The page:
W04.XXXA is a billable ICD-10 code used to specify a medical diagnosis of fall while being carried or supported by other persons, initial encounter. The code is valid during the fiscal year 2023 from October 01, 2022 through September 30, 2023 for the submission of HIPAA-covered transactions.
W04.XXXA is an initial encounter code, includes a 7th character and should be used while the patient is receiving active treatment for a condition like fall while being carried or supported by other persons. According to ICD-10-CM Guidelines an "initial encounter" doesn't necessarily means "initial visit". The 7th character should be used when the patient is undergoing active treatment regardless if new or different providers saw the patient over the course of a treatment. The appropriate 7th character codes should also be used even if the patient delayed seeking treatment for a condition.
The following clinical terms are approximate synonyms or lay terms that might be used to identify the correct diagnosis code:
- Fall while being carried
Convert to ICD-9 Code
|Source ICD-10 Code||Target ICD-9 Code|
|W04.XXXA||E888.8 - Fall NEC|
|Approximate Flag - The approximate mapping means there is not an exact match between the ICD-10 and ICD-9 codes and the mapped code is not a precise representation of the original code.|
Falls can be dangerous at any age. Babies and young children can get hurt falling off furniture or down the stairs. Older children may fall off playground equipment. For older adults, falls can be especially serious. They are at higher risk of falling. They are also more likely to fracture (break) a bone when they fall, especially if they have osteoporosis. A broken bone, especially when it is in a hip, may even lead to disability and a loss of independence for older adults.
Some common causes of falls include:
- Balance problems
- Some medicines, which can make you feel dizzy, confused, or slow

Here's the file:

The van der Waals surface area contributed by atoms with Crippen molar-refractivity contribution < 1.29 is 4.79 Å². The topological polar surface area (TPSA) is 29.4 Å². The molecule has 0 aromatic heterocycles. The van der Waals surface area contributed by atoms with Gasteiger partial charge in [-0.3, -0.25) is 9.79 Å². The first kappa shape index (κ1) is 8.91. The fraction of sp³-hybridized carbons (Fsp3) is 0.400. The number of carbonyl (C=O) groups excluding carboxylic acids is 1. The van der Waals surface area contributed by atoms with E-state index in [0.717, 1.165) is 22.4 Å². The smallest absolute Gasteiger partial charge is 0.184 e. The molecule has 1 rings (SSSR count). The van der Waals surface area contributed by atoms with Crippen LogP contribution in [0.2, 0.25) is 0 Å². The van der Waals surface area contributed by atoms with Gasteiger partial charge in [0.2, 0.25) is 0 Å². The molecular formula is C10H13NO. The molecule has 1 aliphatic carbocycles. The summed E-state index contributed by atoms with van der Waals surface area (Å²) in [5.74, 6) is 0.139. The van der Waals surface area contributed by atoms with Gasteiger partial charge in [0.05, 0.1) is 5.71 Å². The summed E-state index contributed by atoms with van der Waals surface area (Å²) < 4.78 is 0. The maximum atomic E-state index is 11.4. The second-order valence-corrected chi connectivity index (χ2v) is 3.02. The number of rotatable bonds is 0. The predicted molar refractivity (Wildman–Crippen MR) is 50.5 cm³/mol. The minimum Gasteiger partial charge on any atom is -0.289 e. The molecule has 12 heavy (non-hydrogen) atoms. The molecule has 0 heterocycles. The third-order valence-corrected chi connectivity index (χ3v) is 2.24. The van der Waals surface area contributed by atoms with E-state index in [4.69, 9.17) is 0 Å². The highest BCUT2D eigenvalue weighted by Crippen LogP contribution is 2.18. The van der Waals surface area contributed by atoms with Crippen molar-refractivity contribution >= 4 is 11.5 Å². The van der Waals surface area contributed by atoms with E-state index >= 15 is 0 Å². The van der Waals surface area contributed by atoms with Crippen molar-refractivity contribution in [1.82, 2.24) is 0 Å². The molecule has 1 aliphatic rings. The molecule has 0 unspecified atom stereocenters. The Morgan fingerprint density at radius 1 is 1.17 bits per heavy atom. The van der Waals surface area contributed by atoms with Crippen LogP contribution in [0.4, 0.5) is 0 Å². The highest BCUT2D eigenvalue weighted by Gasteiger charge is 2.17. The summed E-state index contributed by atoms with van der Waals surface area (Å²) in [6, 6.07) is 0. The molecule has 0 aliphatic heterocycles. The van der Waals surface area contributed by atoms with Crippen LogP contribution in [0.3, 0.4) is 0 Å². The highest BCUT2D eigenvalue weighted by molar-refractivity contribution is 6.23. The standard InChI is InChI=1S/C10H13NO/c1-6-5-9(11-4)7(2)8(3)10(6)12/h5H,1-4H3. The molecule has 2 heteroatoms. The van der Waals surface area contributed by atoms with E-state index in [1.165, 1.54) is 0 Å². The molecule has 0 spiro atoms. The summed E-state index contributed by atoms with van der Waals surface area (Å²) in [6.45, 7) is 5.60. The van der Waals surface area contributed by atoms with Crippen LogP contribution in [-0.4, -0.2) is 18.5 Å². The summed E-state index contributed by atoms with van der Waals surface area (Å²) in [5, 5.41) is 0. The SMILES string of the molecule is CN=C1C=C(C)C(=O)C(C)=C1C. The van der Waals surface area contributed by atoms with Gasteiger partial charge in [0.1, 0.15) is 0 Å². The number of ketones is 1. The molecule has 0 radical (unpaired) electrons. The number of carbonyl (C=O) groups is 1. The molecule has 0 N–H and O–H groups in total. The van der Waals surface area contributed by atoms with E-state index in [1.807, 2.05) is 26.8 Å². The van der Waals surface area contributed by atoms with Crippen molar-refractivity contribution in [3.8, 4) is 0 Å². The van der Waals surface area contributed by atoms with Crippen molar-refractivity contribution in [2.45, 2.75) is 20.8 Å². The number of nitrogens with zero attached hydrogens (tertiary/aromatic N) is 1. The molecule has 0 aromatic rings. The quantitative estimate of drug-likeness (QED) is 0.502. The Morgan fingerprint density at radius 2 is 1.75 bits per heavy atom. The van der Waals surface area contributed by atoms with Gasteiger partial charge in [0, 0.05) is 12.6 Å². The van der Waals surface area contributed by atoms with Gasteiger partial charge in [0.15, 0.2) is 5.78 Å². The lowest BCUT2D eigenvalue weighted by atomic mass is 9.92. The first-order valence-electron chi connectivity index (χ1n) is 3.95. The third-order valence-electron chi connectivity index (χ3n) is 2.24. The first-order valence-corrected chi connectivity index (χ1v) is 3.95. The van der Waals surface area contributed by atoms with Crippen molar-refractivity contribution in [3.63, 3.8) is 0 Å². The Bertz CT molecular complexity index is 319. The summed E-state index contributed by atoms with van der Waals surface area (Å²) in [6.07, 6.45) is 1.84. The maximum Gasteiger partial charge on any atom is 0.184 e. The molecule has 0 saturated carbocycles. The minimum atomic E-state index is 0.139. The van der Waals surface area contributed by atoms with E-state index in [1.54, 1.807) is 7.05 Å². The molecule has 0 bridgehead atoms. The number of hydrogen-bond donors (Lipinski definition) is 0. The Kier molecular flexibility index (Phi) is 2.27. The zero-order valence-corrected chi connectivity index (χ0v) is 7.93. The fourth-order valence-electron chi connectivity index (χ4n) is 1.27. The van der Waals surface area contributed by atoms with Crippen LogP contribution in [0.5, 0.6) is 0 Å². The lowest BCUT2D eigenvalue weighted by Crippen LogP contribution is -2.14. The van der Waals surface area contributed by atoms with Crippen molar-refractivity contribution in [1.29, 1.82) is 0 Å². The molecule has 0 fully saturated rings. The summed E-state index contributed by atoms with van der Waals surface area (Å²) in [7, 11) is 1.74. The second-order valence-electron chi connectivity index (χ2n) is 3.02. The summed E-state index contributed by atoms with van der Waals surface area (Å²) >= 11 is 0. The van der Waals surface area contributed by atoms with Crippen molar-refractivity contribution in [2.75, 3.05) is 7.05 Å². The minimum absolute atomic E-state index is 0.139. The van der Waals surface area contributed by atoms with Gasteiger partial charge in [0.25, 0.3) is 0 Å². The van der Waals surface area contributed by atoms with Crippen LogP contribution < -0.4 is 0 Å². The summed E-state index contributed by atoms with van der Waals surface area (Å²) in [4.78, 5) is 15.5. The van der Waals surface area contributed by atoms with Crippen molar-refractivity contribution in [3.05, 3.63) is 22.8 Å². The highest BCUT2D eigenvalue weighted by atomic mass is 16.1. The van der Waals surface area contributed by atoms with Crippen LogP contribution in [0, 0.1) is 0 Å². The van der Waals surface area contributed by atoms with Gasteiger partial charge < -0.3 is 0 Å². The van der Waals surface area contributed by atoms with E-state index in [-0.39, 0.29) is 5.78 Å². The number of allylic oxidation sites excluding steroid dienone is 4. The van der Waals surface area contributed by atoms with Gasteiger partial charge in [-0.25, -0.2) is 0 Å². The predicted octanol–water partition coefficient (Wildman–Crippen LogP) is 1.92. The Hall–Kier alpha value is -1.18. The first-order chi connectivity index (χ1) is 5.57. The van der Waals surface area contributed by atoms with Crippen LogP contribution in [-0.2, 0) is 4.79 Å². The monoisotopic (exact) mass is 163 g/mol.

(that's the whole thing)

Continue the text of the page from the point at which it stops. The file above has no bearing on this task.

- Vision problems
- Alcohol, which can affect your balance and reflexes
- Muscle weakness, especially in your legs, which can make it harder for you to get up from a chair or keep your balance when walking on an uneven surface.
- Certain illnesses, such as low blood pressure, diabetes, and neuropathy
- Slow reflexes, which make it hard to keep your balance or move out of the way of a hazard
- Tripping or slipping due to loss of footing or traction
At any age, people can make changes to lower their risk of falling. It important to take care of your health, including getting regular eye exams. Regular exercise may lower your risk of falls by strengthening your muscles, improving your balance, and keeping your bones strong. And you can look for ways to make your house safer. For example, you can get rid of tripping hazards and make sure that you have rails on the stairs and in the bath. To reduce the chances of breaking a bone if you do fall, make sure that you get enough calcium and vitamin D.
NIH: National Institute on Aging
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- FY 2023 - No Change, effective from 10/1/2022 through 9/30/2023
- FY 2022 - No Change, effective from 10/1/2021 through 9/30/2022
- FY 2021 - No Change, effective from 10/1/2020 through 9/30/2021
- FY 2020 - No Change, effective from 10/1/2019 through 9/30/2020
- FY 2019 - No Change, effective from 10/1/2018 through 9/30/2019
- FY 2018 - No Change, effective from 10/1/2017 through 9/30/2018
- FY 2017 - No Change, effective from 10/1/2016 through 9/30/2017
- FY 2016 - New Code, effective from 10/1/2015 through 9/30/2016 (First year ICD-10-CM implemented into the HIPAA code set)